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The 22 Immutable Wrong Answers

Here’s a shockingly out of touch Ad Age column by Al Ries, one of the co-authors of the seminal classic Positioning.

Ries complains about advertising clutter in general, selecting radio as his anecdotal whipping boy. Radio has too many spots, says Ries. It’s “RadiADo,” not radio.

He goes on to argue that we should be more concerned about satellite radio than our terrestrial peers because, presumably, there are no spots on the music channels there.

This is, all in all, as tepid and simplistic and thoughtless an analysis about the problems of two industries – the advertising and radio ones – as one is ever likely to read.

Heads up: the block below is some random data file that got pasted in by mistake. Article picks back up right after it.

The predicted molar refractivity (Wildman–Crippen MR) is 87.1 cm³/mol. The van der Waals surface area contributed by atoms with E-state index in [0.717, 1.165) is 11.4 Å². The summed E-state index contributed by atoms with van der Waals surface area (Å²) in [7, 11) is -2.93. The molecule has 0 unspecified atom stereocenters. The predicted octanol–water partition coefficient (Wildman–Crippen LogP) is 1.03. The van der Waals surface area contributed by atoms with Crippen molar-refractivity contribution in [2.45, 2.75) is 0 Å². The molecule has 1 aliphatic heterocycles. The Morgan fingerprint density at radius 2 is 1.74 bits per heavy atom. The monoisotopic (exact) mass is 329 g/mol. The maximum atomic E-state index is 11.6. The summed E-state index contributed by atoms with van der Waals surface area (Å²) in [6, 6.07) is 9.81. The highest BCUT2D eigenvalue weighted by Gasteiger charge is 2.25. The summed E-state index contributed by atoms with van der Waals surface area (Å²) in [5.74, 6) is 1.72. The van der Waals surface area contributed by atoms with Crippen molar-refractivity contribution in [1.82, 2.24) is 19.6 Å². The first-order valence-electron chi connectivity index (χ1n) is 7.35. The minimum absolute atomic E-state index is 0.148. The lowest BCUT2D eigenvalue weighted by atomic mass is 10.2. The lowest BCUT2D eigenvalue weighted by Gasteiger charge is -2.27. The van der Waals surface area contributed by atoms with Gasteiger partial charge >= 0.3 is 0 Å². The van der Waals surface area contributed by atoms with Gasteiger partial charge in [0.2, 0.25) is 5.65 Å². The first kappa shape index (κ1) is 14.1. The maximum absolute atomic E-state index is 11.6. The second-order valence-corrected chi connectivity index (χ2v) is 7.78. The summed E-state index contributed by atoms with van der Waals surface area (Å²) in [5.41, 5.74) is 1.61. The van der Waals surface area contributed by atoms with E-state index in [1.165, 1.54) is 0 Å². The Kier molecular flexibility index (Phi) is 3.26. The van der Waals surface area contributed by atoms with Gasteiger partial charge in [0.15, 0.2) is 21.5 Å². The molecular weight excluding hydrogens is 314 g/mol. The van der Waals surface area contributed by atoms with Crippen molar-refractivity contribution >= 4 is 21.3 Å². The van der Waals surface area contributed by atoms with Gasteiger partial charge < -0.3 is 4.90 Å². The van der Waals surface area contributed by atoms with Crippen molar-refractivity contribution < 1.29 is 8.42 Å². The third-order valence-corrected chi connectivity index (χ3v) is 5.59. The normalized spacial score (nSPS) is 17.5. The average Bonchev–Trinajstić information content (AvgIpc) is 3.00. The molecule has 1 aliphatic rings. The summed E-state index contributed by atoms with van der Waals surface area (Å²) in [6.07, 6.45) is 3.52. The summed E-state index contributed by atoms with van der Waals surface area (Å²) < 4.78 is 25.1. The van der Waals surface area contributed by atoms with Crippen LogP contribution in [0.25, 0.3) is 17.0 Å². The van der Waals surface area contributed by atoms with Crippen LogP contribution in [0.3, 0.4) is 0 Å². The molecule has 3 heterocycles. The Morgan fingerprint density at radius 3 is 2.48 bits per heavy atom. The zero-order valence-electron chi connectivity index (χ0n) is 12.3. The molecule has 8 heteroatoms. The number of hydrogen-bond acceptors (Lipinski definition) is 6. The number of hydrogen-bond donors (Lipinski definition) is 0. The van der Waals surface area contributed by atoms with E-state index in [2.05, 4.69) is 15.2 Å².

Yes Al, clutter exists and distractions are proliferating. And yes, radio is cluttered. And so is TV, and so is cable, and so is the average commercial web page, and so is AOL, and so is Vogue, and so is the New York Times, and so is the landscape and so is the urinal in the local men’s room.

Radio is not alone in this, nor should it be singled out.

But ask the deeper question: If radio featured significantly less advertising, would that keep listeners away from their CD’s and iPods and satellite radios and TV’s and video games? Indeed, would that make the radio industry a healthier one?

Less is not more unless less is zero.

Then less is called “subscription.”

Just a curious postscript….If commercials are so annoying to Mr. Ries and satellite is so cheap, then why does he keep tuning radio in, hour after hour?

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